The Court of Appeal has upheld the Tribunal’s decision that a director and shareholder was an employee and a worker within the meaning of the Employment Rights Act 1996. This was notwithstanding the fact that the director had performed part-time work for the company without pay for over three years. The fact that the parties had not expressly agreed a term about pay did not mean that there was no contract between them.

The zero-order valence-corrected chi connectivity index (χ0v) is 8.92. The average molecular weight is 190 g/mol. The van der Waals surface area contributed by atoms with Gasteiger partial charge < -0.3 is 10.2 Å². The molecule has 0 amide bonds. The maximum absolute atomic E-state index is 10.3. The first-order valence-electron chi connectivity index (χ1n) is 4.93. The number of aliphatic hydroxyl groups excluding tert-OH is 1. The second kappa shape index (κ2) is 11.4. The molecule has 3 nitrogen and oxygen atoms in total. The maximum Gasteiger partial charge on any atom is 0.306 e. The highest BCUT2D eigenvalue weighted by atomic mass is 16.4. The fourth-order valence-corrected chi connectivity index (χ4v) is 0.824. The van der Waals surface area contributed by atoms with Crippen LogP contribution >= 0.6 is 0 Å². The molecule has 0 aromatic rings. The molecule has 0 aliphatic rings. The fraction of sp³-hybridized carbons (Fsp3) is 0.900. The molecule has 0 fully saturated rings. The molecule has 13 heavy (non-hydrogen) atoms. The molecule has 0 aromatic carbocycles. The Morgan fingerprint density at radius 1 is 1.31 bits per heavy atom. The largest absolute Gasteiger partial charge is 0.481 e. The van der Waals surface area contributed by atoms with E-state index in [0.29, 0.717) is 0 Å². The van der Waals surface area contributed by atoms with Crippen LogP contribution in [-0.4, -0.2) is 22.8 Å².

The Court in Stack v Ajar-Tec Ltd  said it was open to the Tribunal to imply a term that the director would be paid a reasonable rate from a reasonable starting date in order to give business reality to the arrangements between them. Whilst a contract may be created expressly or by implication, so too it may be formed partly expressly and partly by implication. It was not fatal that the three parties in the business had failed to expressly agree a term concerning pay. It held that the Claimant was both an employee and a worker. He was thus entitled to pursue his claims for constructive unfair dismissal and unlawful deductions from wages.